Is cyclo-cross surfing a wave of popularity or sinking into a sea of indifference? I honestly can’t work out which way this most spectator-friendly of disciplines is going.
This weekend the great and good of cyclo-cross will gather at Hoogerheide in Holland for the World Championships, where the highlight is likely to be the face-off between “the Kannibaal”, Belgium’s Sven Nys, and reigning champion and local Dutch hero Lars Boom. The racing will be frantic for an unmissable hour and the impression will be of a sport very much on the up.
Or at least, that’s the case in Holland and Belgium. Television audiences are rising so fast in Belgium that they are now not far short of those registered last year for the Tour of Flanders, while Nys is reported to have played a key role in raising the profile of Landbouwkrediet. One of the bank’s directors called him “a gold nugget” after it was revealed 40,000 new customers had been attracted to the bank, most of them in the wake of the Baal-born rider’s switch from Rabobank.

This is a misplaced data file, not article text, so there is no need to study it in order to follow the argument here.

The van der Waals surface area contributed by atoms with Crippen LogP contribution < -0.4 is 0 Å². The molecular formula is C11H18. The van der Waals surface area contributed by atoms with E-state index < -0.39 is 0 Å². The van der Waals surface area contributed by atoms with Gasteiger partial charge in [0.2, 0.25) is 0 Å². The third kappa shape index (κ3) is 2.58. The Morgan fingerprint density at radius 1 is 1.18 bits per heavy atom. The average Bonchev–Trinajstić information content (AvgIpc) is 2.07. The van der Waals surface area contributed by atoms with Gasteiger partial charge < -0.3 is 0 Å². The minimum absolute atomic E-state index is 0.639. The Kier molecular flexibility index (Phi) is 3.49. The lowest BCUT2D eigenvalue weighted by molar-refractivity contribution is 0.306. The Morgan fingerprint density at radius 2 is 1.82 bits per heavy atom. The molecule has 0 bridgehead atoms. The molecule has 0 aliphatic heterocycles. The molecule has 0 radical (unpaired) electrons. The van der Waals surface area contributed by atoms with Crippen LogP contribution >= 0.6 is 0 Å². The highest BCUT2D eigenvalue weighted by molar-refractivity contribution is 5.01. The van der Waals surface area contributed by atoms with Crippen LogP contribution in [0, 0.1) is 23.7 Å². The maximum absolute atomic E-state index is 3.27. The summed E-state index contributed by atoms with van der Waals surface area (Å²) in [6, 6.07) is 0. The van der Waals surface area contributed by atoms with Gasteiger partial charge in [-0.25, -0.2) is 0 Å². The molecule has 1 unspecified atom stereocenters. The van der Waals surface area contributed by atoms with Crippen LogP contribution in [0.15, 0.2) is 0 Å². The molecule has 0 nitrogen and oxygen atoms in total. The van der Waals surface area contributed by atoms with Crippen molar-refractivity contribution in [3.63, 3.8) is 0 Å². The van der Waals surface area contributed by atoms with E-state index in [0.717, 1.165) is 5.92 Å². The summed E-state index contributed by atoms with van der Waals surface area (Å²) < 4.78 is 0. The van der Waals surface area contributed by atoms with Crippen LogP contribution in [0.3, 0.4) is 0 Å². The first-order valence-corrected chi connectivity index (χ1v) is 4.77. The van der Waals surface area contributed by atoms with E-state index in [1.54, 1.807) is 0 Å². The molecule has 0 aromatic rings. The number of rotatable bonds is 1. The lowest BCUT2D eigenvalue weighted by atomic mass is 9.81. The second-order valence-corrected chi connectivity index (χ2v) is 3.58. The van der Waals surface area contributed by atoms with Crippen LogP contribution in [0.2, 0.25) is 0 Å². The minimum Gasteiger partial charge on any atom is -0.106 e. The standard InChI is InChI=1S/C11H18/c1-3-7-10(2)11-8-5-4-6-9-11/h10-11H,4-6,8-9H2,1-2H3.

However, outside the Low Countries and one or two other nations, the impression is of a sport that is thriving at the grassroots – which is very noticeable in the UK and US – but stagnating at the top level. The tragedy of this is that 'cross offers not only hell-for-leather action on compact and usually very spectator-friendly courses, but also ideal sponsorship opportunities for companies which don’t have anything like the promotional budget of the Saxo Banks and Columbias of the cycling world.
As a fan who came into cycling in the mid-1980s when the muddy battles of Steve Douce, Chris Young and Chris Wreghitt regularly featured on BBC1’s Grandstand, I wonder if 'cross will ever again achieve that status in the UK. And this is not the only country where top-level cyclo-cross is struggling. The UCI admits the centralisation of what is supposed to be the World Cup in Belgium and Holland – where five of the nine legs take place – is worrying.
Salvation may come with the introduction of 'cross into the Olympics; even the Winter Olympics have been suggested for it in the past. In that event, national federations, just as they have done with track racing, will realise the opportunities it offers and direct more resources towards it.
Current 'cross world champion Lars Boom keeps winning, and knows it
Until then, it may remain Boom-time in Holland and Belgium, but lean times for cyclo-cross fans in the rest of the world. To follow this weekend's World Championships, click here.